Liverpool goalkeeper Pepe Reina’s autobiography is released this week and looks set to be an explosive read.
In a serialisation in Sunday’s Daily Mail, the Spaniard reveals how he was on the verge of leaving Anfield three times, and how he became depressed at the situation under former owners Tom Hicks & George Gillett.
He also discusses how he hoped for local lads Jamie Carragher and Steven Gerrard speak out against the American duo.
Reina, 29, reveals how Arsenal bid £20m for him last summer and that he wanted the opportunity to speak to Arsene Wenger but was denied due to Hicks & Gillett seeing him as a key part of the sale process. He was also subject of a bid from Valencia – but was talked out of a move by his wife.
Speaking of last summer, after he returned from winning the World Cup with Spain, he said “I went from elation one minute to depression the next as the realisation dawned that Liverpool were going nowhere fast.
“When I signed my contract in April 2010 I hoped that better times were just around the corner, a feeling that was fuelled by the promises of improvement from people at the club.
“It didn’t take me long to feel that their promises were hollow. I felt betrayed. Our owners were at war with each other, the club’s debts were spiralling out of control and a change in manager had failed to dispel the feeling that we were on the road to nowhere.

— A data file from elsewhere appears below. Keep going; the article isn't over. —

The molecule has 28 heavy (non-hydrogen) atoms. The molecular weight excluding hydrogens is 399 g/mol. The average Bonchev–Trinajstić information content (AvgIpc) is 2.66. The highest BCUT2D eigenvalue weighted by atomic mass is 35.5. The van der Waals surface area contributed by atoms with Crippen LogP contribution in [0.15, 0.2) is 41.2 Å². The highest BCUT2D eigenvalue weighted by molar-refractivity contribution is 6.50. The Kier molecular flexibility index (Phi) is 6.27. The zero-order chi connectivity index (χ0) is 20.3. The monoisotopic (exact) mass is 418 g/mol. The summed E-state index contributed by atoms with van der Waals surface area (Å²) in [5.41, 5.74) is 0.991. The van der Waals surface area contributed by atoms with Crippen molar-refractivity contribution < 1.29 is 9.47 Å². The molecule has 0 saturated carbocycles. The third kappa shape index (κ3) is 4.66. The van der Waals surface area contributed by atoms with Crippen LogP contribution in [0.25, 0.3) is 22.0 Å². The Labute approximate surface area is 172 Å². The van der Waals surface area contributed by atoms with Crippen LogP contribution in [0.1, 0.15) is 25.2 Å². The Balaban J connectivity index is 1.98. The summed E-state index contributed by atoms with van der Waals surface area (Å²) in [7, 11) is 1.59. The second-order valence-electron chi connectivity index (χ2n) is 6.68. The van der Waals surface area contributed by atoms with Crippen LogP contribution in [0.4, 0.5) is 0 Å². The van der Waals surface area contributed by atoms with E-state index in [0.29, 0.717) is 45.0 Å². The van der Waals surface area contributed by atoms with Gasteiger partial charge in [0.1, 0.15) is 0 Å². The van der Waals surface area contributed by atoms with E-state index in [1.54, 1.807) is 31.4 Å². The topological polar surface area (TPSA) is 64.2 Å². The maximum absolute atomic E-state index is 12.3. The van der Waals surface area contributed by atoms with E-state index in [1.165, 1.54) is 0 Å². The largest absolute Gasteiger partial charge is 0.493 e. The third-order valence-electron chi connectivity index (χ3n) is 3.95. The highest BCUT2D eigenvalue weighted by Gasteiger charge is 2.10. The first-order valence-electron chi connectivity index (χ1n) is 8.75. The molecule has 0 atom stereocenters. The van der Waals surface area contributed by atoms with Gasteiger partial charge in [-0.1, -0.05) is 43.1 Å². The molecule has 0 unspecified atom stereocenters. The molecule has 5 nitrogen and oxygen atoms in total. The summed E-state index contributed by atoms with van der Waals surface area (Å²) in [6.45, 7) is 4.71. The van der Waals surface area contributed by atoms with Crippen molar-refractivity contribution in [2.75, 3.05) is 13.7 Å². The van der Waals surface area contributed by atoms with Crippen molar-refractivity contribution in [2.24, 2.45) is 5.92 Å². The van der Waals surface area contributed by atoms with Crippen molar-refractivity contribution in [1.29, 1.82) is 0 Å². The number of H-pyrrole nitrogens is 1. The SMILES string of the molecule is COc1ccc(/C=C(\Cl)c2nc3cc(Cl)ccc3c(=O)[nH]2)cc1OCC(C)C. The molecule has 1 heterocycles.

“Arsenal had made their determination to sign me clear by offering £20m, a phenomenal amount for a goalkeeper. Part of me felt that I was well within my rights to consider my future even if I did so with a heavy heart.
“When Liverpool received the bid, they rejected it. This was not because I had been told that I was too good a keeper to leave. The reason I was given was quite different – and it left me feeling down. I was told that my continued presence was crucial to the sale of the club. I was simply a bargaining chip in the sales process.
“I still don’t know what to think of (former managing director, Christian) Purslow because I understand he was there to look for new owners and to try to sell the club but ultimately he was making big football decisions that he was not qualified to make.
“I was probably one of the loudest objectors because I believed it was important the supporters knew I was with them.
“All I wanted the owners to do was sell up to people who could take the club forward, so I said so.
“The way I saw it, Stevie and Carra are the two principle members of our squad, the ones who the people love and if they had said something maybe it would have put Hicks and Gillett under real pressure.
But in their view, it was more important to try to keep things as normal as possible.”